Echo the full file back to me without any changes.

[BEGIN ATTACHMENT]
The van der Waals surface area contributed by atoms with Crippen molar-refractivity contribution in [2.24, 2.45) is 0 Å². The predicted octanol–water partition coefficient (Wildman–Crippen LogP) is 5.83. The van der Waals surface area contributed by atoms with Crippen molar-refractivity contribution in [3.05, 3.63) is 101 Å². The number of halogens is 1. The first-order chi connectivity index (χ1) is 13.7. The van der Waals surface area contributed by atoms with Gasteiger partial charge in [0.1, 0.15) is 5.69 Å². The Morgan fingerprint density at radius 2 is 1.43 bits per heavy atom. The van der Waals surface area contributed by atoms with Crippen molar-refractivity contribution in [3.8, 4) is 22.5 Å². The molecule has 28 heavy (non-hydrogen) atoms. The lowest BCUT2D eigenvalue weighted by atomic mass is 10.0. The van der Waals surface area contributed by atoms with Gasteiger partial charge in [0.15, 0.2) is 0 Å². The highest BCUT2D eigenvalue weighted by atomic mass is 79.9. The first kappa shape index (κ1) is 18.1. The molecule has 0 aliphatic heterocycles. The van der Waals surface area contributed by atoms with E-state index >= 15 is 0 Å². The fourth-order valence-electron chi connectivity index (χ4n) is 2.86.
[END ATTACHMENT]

The van der Waals surface area contributed by atoms with Crippen molar-refractivity contribution in [2.24, 2.45) is 0 Å². The predicted octanol–water partition coefficient (Wildman–Crippen LogP) is 5.83. The van der Waals surface area contributed by atoms with Crippen molar-refractivity contribution in [3.05, 3.63) is 101 Å². The number of halogens is 1. The first-order chi connectivity index (χ1) is 13.7. The van der Waals surface area contributed by atoms with Gasteiger partial charge in [0.1, 0.15) is 5.69 Å². The Morgan fingerprint density at radius 2 is 1.43 bits per heavy atom. The van der Waals surface area contributed by atoms with Crippen molar-refractivity contribution in [3.8, 4) is 22.5 Å². The molecule has 28 heavy (non-hydrogen) atoms. The lowest BCUT2D eigenvalue weighted by atomic mass is 10.0. The van der Waals surface area contributed by atoms with Gasteiger partial charge in [0.15, 0.2) is 0 Å². The highest BCUT2D eigenvalue weighted by atomic mass is 79.9. The first kappa shape index (κ1) is 18.1. The molecule has 0 aliphatic heterocycles. The van der Waals surface area contributed by atoms with E-state index >= 15 is 0 Å². The fourth-order valence-electron chi connectivity index (χ4n) is 2.86.